and then swapping all the dot products x_i^T x with a custom kernel function:

        \[f(x) = \sum_i \alpha_i k(x_i,x) + b.\]

    If we now substitute k(x,y) = (x^T y)^2 here, our model becomes a second degree polynomial regression. If k(x,y) = (x^T y)^5 it is the fifth degree polynomial regression, etc. It's like magic, you plug in different functions and things just work.

    It turns out that there are lots of valid choices for the kernel function k, and, of course, the Gaussian function is one of these choices:

        \[k(x, y) = \exp\left(-\frac{|x - y|^2}{2\sigma^2}\right).\]

    It is not too surprising - the Gaussian function tends to pop up everywhere, after all, but it is not obvious what "implicit features" it should represent when viewed as a kernel function. Most textbooks do not seem to cover this question in sufficient detail, usually, so let me do it here.

    The Gaussian Kernel

    To see the meaning of the Gaussian kernel we need to understand the couple of ways in which any kernel functions can be combined. We saw before that raising a linear kernel to the power i makes a kernel with a feature space, which includes all i-wise products. Now let us examine what happens if we add two or more kernel functions. Consider k(x,y) = x^Ty + (x^Ty)^2, for example. It is not hard to see that it corresponds to an inner product of feature vectors of the form

        \[(x_1, x_2, \dots, x_n, \quad x_1x_1, x_1x_2,\dots,x_ix_j,\dots, x_n x_n),\]

    i.e. the concatenation of degree-1 (untransformed) features, and degree-2 (pairwise product) features.

    Multiplying a kernel function with a constant c is also meaningful. It corresponds to scaling the corresponding features by \sqrt{c}. For example, k(x,y) = 4x^Ty = (2x)^T(2y).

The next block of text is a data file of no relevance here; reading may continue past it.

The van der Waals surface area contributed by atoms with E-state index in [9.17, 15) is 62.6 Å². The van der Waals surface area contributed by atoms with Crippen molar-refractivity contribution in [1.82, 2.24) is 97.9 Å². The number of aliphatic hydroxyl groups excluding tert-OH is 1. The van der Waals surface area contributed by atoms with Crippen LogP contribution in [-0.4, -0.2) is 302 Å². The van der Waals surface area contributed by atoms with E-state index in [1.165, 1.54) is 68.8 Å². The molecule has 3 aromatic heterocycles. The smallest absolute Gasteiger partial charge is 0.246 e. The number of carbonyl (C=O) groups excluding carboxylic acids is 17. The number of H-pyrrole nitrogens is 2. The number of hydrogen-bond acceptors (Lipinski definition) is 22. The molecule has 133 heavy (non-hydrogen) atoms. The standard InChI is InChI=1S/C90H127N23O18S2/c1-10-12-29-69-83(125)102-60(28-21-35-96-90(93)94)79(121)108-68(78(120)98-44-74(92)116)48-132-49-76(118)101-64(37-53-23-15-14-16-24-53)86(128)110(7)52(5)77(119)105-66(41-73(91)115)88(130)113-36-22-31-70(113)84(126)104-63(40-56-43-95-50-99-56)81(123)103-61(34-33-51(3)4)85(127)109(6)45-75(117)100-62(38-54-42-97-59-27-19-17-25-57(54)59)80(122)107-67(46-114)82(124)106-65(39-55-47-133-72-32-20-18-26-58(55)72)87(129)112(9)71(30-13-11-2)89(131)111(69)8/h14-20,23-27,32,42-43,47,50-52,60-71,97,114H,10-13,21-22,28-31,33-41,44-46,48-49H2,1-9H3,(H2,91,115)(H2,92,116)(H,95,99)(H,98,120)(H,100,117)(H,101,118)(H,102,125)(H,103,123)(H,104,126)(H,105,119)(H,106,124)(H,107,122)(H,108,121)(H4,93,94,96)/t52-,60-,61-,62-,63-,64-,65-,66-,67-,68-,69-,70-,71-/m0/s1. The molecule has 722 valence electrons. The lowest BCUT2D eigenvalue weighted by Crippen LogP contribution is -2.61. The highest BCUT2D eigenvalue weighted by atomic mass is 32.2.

Still with me? Great, now let us combine the tricks above and consider the following kernel:

        \[k(x,y) = 1 + x^Ty + \frac{(x^Ty)^2}{2} + \frac{(x^Ty)^3}{6}.\]

    Apparently, it is a kernel which corresponds to a feature mapping, which concatenates a constant feature, all original features, all pairwise products scaled down by \sqrt{2} and all triple products scaled down by \sqrt{6}.

    Looks impressive, right? Let us continue and add more members to this kernel, so that it would contain all four-wise, five-wise, and so on up to infinity-wise products of input features. We shall choose the scaling coefficients for each term carefully, so that the resulting infinite sum would resemble a familiar expression:

        \[\sum_{i=0}^\infty \frac{(x^Ty)^i}{i!} = \exp(x^Ty).\]

    We can conclude here that k(x,y) = \exp(x^Ty) is a valid kernel function, which corresponds to a feature space, which includes products of input features of any degree, up to infinity.

    But we are not done yet. Suppose that we decide to normalize the inputs before applying our linear model. That is, we want to convert each vector x to \frac{x}{|x|} before feeding it to the model. This is quite often a smart idea, which improves generalization. It turns out we can do this “data normalization” without really touching the data points themselves, but by only tuning the kernel instead.

    Consider again the linear kernel k(x,y) = x^Ty. If we normalize the vectors before taking their inner product, we get

        \[\left(\frac{x}{|x|}\right)^T\left(\frac{y}{|y|}\right) = \frac{x^Ty}{|x||y|} = \frac{k(x,y)}{\sqrt{k(x,x)k(y,y)}}.\]

    With some reflection you will see that the latter expression would normalize the features for any kernel.

    Let us see what happens if we apply this kernel normalization to the “infinite polynomial” (i.e. exponential) kernel we just derived: